Wednesday, 24 December 2008

What is the future of the Church?

At the Adelaide ordinations on Saturday Archbishop Wilson of Adelaide made a comment in his sermon that while some people think the best days of the Church are behind us, he doesn't agree.

I was a little puzzled about what he was getting at, and talking to someone else later it seems I was not alone. The sentiment basically sounds right to me - but I'm not at all sure that I am on the same page as the Archbishop in terms of the reasons for this!

So I thought a little speculation on where the Church is headed might be a suitable lead up to Christmas when we not only celebrate the Incarnation of Our Lord, but also look forward to his coming again!

End times?

One view - quite popular amongst some traditionalists, fed by numerous (mostly non-approved) visionaries - is that the second coming is very imminent indeed.

We can all certainly agree that we are living in the end times - but frankly speculating on the timing seems to me as fruitless now as it was amongst the early Christians who literally expected Jesus to return before they died.

We have to live as if we could die, or face the Second Coming at any moment - but also continue to work for our won salvation and the kingdom in concrete ways until it really does happen.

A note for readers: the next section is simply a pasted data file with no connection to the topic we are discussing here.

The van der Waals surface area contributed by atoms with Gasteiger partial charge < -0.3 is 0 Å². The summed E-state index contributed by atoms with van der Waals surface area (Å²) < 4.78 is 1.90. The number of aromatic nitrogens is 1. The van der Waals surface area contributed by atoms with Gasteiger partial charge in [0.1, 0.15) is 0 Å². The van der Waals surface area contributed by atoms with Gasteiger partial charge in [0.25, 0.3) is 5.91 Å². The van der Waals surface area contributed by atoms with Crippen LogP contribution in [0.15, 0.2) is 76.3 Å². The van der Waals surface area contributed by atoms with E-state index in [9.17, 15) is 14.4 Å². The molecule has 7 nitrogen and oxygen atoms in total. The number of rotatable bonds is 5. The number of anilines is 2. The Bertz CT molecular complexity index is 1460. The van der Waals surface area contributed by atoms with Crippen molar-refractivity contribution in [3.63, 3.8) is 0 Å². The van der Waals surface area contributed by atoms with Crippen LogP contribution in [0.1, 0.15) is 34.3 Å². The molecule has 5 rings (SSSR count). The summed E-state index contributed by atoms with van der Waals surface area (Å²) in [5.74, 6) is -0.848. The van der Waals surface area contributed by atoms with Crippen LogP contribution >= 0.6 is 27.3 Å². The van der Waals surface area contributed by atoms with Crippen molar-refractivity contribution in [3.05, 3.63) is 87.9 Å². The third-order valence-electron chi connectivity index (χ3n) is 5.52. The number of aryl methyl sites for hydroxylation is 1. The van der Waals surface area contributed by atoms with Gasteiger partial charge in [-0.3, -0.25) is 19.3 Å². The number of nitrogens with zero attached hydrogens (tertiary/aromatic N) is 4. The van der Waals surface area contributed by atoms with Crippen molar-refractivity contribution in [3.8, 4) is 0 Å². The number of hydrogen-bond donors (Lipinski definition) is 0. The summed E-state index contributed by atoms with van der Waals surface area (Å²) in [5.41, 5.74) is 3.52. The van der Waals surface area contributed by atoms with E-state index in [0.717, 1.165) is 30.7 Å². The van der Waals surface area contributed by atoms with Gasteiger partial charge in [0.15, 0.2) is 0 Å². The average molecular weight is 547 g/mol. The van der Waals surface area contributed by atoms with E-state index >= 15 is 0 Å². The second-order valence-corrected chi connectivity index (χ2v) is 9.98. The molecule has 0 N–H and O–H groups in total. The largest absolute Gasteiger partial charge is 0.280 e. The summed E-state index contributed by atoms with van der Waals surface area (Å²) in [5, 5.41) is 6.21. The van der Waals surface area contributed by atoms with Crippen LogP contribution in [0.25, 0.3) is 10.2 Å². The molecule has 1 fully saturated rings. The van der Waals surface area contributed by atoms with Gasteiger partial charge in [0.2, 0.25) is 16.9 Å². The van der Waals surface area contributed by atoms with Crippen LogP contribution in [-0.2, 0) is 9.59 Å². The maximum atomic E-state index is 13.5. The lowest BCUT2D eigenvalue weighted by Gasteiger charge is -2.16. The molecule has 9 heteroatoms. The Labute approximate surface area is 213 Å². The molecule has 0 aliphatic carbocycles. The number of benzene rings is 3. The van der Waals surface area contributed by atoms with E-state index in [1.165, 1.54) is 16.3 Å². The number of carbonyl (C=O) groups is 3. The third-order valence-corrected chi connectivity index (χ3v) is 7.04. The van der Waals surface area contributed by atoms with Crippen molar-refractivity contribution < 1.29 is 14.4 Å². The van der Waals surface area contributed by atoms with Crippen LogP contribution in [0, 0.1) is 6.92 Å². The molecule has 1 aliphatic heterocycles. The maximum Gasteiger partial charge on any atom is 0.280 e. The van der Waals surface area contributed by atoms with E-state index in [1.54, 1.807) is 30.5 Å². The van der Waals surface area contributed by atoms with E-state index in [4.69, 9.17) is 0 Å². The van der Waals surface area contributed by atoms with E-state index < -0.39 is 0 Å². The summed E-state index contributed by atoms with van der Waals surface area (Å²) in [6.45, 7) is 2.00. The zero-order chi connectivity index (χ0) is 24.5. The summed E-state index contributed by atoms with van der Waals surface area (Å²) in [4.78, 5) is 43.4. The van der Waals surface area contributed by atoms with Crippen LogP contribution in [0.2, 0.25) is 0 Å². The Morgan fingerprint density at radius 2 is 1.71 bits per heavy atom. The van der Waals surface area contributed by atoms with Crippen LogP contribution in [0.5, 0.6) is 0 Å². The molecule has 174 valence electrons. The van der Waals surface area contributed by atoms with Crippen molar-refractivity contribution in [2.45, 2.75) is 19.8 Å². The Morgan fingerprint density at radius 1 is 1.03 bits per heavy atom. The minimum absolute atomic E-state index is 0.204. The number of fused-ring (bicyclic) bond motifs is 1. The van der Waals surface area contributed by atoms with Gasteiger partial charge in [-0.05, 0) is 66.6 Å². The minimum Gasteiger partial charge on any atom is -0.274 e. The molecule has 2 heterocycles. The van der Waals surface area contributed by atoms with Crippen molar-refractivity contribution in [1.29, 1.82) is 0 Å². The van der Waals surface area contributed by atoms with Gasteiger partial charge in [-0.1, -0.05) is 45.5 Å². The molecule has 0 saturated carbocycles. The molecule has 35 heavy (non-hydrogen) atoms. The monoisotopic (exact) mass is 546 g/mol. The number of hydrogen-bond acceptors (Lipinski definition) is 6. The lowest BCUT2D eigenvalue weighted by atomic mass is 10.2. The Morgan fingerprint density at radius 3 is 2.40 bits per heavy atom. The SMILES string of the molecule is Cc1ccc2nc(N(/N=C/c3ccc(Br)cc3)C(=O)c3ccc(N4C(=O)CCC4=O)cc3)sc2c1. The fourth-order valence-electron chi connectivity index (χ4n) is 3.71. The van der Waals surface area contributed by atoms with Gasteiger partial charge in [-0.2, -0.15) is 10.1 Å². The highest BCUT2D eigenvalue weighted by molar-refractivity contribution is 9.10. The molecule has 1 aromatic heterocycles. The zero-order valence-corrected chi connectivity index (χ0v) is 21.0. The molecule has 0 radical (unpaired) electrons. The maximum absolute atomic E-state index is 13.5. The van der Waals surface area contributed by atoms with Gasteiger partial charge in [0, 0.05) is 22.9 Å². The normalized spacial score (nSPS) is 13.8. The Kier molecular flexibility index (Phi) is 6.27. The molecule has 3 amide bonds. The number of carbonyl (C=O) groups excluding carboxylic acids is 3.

The Spirit of Vatican II vision

A second school of thought, still alive, I suspect, in the minds of a particular (ageing) generation is that of a broader, more inclusive and loving Church where everyone is saved really, regardless of what they believe or do. It's the South Brisbane/Acatholica model that focuses on social justice and ecumenism at the expense of doctrine and liturgy.

This is a view that seems to me pretty hard to reconcile with Scripture (remember all that stuff about entering by the narrow gate!). And you would have thought that the evidence was pretty overwhelming that this style of religion was a failure in terms of appealing to the masses - declining congregations, the shortage of priests, and closing churches say it all. But somehow what seem to the rest of us as blatant evidence of the lack of fruit coming from this approach, is somehow or other often regarded by insiders as a sign of virtue...

A smaller Church?

A third view is that the Church will be much smaller in the future, but more fervent, and that may be an objectively better situation.

The reality is that the current Pope has suggested that the Church is already much smaller in reality than many seem to think it is! The Gospel story of the wheat and tars being sorted out at the time of the harvest is a salutary one that all cafeteria Catholics might usefully reflect on....

But that doesn't mean we should be satisfied with that situation!

The Church is surely healthiest when it aids the maximum number of people in reaching heaven. We down here of course can never know when that is. But prima facie, a Christian society where a high proportion of people practice their faith actively, attending mass frequently and participating in religious exercises of all kinds regularly - as was the case for example in the High Middle Ages in many places - seems more likely to be serving the purpose of salvation than a minority faith in a society practicing a culture of death.

Of course we have to look to our own salvation first, even as we celebrate the coming of the saviour of the world on the Feast of the Nativity.